Tag Archives: charles laughton

For the Love of Old Films: Bill and Home Sweet Country Home

This Memorial Day afternoon, I took a walk in Mountain View Cemetery in Oakland and on my way back along Piedmont Ave, I noticed to my dismay that the shop of my favorite antique dealer had closed. This was a shop that I used to frequent in the days before I worked 9-5, and I had developed a close rapport with the owner, a man named Bill. I wanted to tell his story here.

Bill (I never knew his last name) had owned Home Sweet Country Home for at least 2 decades. He was a 90+-year-old eccentric who smoked like a chimney, had about 5 teeth, and though I used to come in almost every day, he never remembered me from one day to the next.  He originally hailed from Texas, and was proud of it. In the 1940s, he had owned stock in Warner Bros, so he knew all the movie stars and had stories about everyone. Not all his stories were entirely reliable, but I loved listening to him and always came away with brilliant quotes. One of his stories had to do with Leo the Lion escaping MGM wearing dentures, and sitting at the front door of Sears to roar at customers. Another was about how he saw Charles Laughton mowing the lawn with an old lawnmower, and how he ran into Bette Davis on the street smoking a cigarette. When I mentioned Jennifer Jones and what a hard life she had, he memorably answered “Well, she was from Tulsa…”


The shop itself reflected Bill’s eccentricity. It always smelled like cigarette smoke. Books about Carole Lombard and Jane Fonda were interspersed with southern cooking manuals, presidential biographies, and board games from the 1950s. It was only open from 11 AM to 3 PM. Since he never remembered me, every day I would patiently introduce myself, who I was, what my favorite movies were, and relate some stories so that he would know that I was here to talk about the movies with him. We would frequently spend 3 or more hours chatting about movie trivia, movie songs, and exchanging tidbits about our favorite actors.

Bill didn’t know how to use the internet, so although I told him about Backlots, I’m sure he never visited. Home Sweet Country Home is nowhere to be found on Yelp or any major website, and I was usually his only customer for the day. Sometimes someone would wander in, look around, and then wander out. I never saw anyone else buy anything. I really went in just to talk to him, but I was always sure to buy something when I was in there. He usually had a few magazines, and that’s usually what I got. It makes me sad, but I doubt that many people notice that the store is now gone.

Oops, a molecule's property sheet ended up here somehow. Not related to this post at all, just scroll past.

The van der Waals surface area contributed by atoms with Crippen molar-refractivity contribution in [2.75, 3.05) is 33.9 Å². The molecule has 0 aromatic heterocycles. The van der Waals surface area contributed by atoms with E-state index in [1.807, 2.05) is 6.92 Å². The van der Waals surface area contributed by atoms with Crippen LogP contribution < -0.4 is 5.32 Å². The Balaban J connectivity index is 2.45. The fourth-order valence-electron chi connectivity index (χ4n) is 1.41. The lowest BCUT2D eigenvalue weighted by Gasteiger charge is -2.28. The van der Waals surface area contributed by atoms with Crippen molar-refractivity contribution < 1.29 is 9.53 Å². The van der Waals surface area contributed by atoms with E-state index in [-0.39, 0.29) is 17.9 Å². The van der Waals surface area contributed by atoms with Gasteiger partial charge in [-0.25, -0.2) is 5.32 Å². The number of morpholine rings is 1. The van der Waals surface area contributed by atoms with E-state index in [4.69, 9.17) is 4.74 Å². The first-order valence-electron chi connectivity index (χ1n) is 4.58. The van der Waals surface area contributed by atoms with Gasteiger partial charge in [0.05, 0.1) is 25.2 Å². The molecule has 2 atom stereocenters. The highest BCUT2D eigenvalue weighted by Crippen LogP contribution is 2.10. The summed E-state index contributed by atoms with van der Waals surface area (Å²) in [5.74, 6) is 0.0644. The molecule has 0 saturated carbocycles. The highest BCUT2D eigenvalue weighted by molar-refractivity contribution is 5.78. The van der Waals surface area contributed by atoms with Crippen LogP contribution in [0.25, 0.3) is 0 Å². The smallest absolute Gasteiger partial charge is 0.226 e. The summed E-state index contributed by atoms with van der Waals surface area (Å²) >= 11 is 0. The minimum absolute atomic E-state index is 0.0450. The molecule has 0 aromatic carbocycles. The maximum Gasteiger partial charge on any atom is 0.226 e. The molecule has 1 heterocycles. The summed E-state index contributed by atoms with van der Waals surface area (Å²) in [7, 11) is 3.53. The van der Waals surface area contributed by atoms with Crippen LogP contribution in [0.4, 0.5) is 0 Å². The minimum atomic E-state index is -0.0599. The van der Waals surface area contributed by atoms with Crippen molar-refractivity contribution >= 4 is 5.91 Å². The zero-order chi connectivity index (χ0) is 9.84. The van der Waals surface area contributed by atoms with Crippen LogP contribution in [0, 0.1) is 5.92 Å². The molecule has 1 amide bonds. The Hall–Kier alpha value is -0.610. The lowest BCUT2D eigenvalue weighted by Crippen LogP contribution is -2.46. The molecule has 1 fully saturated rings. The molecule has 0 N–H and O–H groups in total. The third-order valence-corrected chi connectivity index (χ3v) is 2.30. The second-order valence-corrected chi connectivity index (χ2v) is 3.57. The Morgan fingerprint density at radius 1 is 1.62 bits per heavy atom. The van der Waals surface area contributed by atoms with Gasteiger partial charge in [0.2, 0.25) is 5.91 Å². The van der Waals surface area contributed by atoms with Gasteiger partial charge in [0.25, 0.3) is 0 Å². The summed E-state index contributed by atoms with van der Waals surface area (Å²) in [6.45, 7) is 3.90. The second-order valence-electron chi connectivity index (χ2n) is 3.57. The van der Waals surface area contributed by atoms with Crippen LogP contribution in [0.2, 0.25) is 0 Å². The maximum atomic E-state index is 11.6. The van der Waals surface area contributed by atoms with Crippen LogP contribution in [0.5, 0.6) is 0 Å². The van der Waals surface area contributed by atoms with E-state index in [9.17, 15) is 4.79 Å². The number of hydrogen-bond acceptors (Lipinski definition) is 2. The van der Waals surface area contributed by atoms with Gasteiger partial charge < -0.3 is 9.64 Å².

One of my favorite magazines, a 1941 Life Magazine with Gene Tierney on the cover, is from Home Sweet Country Home.

Though I don’t know for sure, my guess is that Bill is now gone, too. He was never in good health, but he kept his shop open anyway–in spite of his ill health, in spite of his lack of customers. He must have bought the building outright ages ago, as he was able to keep Home Sweet Country Home open through the meteoric rise of the Bay Area rental market. It was for the love of movies and antiques that he ran his shop, and I wanted to write this piece to toast to him and to everyone who dedicates themselves to the love of movies–when there are no customers, when there is nothing to gain–the “Bills” of the world persist out of sheer enthusiasm.

After every story, Bill used to brighten and tell me “I just love all those old films!” I was glad to be witness to it, and I will keep the memory of Bill and his shop in my mind always, as evidence of one person’s devotion to what he loves.